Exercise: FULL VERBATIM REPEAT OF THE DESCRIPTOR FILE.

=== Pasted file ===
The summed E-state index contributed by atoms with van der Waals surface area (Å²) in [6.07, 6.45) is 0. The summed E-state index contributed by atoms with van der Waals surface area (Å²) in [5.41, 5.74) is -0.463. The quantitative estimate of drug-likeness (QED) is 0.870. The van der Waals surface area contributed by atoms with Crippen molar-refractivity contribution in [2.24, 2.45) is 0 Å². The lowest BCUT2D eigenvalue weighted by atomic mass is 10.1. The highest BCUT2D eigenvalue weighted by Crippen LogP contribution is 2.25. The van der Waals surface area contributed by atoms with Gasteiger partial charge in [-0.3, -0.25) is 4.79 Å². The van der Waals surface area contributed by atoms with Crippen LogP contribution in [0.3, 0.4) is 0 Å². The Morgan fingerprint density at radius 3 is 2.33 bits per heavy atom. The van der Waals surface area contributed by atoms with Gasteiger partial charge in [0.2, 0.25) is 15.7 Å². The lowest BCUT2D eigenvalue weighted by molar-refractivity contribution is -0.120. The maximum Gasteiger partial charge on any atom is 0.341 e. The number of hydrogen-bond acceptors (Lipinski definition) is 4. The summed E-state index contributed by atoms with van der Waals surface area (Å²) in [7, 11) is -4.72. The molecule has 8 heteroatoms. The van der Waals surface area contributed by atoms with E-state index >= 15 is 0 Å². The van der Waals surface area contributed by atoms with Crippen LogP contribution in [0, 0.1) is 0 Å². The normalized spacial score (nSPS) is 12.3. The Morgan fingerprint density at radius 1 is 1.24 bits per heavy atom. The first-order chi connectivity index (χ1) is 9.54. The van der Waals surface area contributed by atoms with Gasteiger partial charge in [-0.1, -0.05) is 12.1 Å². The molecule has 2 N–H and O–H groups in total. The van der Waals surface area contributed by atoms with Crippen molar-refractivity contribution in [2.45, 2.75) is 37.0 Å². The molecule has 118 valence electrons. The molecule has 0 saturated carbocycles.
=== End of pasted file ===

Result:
The summed E-state index contributed by atoms with van der Waals surface area (Å²) in [6.07, 6.45) is 0. The summed E-state index contributed by atoms with van der Waals surface area (Å²) in [5.41, 5.74) is -0.463. The quantitative estimate of drug-likeness (QED) is 0.870. The van der Waals surface area contributed by atoms with Crippen molar-refractivity contribution in [2.24, 2.45) is 0 Å². The lowest BCUT2D eigenvalue weighted by atomic mass is 10.1. The highest BCUT2D eigenvalue weighted by Crippen LogP contribution is 2.25. The van der Waals surface area contributed by atoms with Gasteiger partial charge in [-0.3, -0.25) is 4.79 Å². The van der Waals surface area contributed by atoms with Crippen LogP contribution in [0.3, 0.4) is 0 Å². The Morgan fingerprint density at radius 3 is 2.33 bits per heavy atom. The van der Waals surface area contributed by atoms with Gasteiger partial charge in [0.2, 0.25) is 15.7 Å². The lowest BCUT2D eigenvalue weighted by molar-refractivity contribution is -0.120. The maximum Gasteiger partial charge on any atom is 0.341 e. The number of hydrogen-bond acceptors (Lipinski definition) is 4. The summed E-state index contributed by atoms with van der Waals surface area (Å²) in [7, 11) is -4.72. The molecule has 8 heteroatoms. The van der Waals surface area contributed by atoms with E-state index >= 15 is 0 Å². The van der Waals surface area contributed by atoms with Crippen LogP contribution in [0, 0.1) is 0 Å². The normalized spacial score (nSPS) is 12.3. The Morgan fingerprint density at radius 1 is 1.24 bits per heavy atom. The first-order chi connectivity index (χ1) is 9.54. The van der Waals surface area contributed by atoms with Gasteiger partial charge in [-0.1, -0.05) is 12.1 Å². The molecule has 2 N–H and O–H groups in total. The van der Waals surface area contributed by atoms with Crippen molar-refractivity contribution in [2.45, 2.75) is 37.0 Å². The molecule has 118 valence electrons. The molecule has 0 saturated carbocycles.